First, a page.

Imagine if much of your family and social circle became ill simultaneously. Who would assume your child care or elder care responsibilities? How much would you have to pick up for others? In countries with major outbreaks, the burdens have fallen on nearly everyone, sick or not.
Government measures to limit the coronaviruses’s spread can increase those burdens.
In Italy and Japan, school closures have required parents to stay home from work for weeks at a time. That brings a financial cost for families that need to miss work or hire help, as well as an educational cost for children out of class.
Transit restrictions and other measures bring more hardship, particularly for part-time workers who can’t rely on paid time off. It all adds up.
Economic disruptions can be severe as well. One of my neighbors works for a company that manufactures consumer technology. Another works for a global marketing firm. A couple are doctors.
If our employers were all hit with big staffing shortfalls at the same time, even if that lasted only a month or so, the economic consequences could quickly grow.
If supply chain breakdowns worsen, it could become harder to find products that rely on parts or materials from affected countries — which, in today’s globalized world, could be almost anything.
Maybe the manufacturer has trouble buying parts from its suppliers in Asia. Maybe the marketing firm loses a couple of corporate clients in Italy, as companies there tighten their belts. That can take on a domino effect all its own as global economic supply and demand feed each other’s decline.
A global slowdown, even a brief one, means layoffs at a time when governments will also have less tax revenue to fund social safety nets. At the same time, a pandemic means that virtually everyone could face unusually high health care, child care and elder care burdens.
The inequality problem
Much as the virus’s direct impact on your health depends on your personal details, such as your age, any systemic risk from an outbreak also varies based on your personal context.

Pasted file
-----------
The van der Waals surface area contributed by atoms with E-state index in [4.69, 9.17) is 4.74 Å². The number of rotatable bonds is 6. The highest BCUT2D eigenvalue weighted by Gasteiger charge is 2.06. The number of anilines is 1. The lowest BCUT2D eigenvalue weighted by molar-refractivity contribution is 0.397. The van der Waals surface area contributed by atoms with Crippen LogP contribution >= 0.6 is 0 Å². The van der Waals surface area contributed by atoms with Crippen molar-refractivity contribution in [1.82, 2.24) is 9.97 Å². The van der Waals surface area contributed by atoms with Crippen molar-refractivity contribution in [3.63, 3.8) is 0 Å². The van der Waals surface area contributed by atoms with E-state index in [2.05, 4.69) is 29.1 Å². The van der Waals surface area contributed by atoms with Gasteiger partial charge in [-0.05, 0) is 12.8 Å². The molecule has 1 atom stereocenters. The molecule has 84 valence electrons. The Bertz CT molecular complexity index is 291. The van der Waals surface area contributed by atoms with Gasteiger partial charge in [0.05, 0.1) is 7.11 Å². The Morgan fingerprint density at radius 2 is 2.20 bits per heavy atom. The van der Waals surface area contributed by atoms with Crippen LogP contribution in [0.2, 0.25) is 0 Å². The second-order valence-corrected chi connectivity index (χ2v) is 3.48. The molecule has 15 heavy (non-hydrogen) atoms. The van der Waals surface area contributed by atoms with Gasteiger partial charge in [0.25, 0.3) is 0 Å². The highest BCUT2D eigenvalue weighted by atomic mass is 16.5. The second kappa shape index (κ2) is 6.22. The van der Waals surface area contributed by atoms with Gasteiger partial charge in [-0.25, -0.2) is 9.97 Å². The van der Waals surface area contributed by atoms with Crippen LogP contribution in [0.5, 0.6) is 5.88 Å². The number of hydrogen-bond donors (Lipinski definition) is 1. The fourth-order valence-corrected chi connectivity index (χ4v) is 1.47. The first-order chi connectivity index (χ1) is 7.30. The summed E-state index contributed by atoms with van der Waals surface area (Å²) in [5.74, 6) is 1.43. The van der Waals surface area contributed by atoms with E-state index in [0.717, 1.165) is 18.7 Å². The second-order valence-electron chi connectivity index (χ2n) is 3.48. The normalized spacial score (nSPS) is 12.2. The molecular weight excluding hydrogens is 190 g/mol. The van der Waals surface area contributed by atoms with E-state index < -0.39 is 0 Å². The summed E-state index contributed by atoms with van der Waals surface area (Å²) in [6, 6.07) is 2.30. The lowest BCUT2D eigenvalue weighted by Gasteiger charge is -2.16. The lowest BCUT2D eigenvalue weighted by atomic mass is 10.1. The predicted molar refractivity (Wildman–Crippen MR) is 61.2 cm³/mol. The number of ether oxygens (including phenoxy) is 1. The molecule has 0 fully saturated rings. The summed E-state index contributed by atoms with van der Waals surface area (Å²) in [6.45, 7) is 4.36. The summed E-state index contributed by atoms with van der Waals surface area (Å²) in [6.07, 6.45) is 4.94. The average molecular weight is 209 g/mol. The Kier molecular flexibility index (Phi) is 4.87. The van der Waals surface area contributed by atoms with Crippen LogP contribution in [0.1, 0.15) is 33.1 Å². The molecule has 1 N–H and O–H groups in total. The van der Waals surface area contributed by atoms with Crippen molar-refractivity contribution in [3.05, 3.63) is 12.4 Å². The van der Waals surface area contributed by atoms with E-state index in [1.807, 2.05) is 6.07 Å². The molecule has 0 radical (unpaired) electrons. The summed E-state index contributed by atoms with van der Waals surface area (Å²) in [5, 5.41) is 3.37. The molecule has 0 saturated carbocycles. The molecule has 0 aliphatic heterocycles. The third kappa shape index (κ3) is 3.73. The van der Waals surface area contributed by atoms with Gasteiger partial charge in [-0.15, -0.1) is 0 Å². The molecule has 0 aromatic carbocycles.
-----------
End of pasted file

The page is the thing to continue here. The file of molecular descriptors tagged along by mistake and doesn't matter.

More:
If you live someplace with good governance, along with plentiful health care and economic resources, the risk to you is likely to be lower. The state will be better able to absorb any societal and economic burden and, if you fall ill, to ensure you the appropriate care.
As in Italy or Japan, people in wealthier countries may also be able to rely on government-funded assistance.
But if you live someplace where state and society function less effectively, the consequences are likely to be greater — and the burden pushed onto individual families. An economic slowdown might also be more painful and longer lasting.
Part-time workers like restaurant servers or Uber drivers will feel more consequences. Any time off is likely to be unpaid and the financial toll harder to absorb. Many may feel greater pressure to keep working, even if they have an existing condition that makes Covid-19 more dangerous.
People in poorer countries may also be more vulnerable, as Iran’s example shows, if health services are more easily overwhelmed and families are less able to absorb any financial hit.
As is so often the case, people who live in wealthy countries, who are wealthy themselves or who have good protections at work will be much better positioned to ride things out.
For many of them, the systemic risk of a coronavirus outbreak is probably about on par with the health risk I faced with my own illness: unpleasant and disruptive, but probably far from catastrophic.
Maybe it’s easiest, then, to think of this as less of a seismic shift in global circumstances than a deepening of one of our era’s most consequential trends, in which the well-off are cushioned and protected, while the burdens are pushed onto the poorer and the working class.
In other words, a story of inequality older than the novel coronavirus.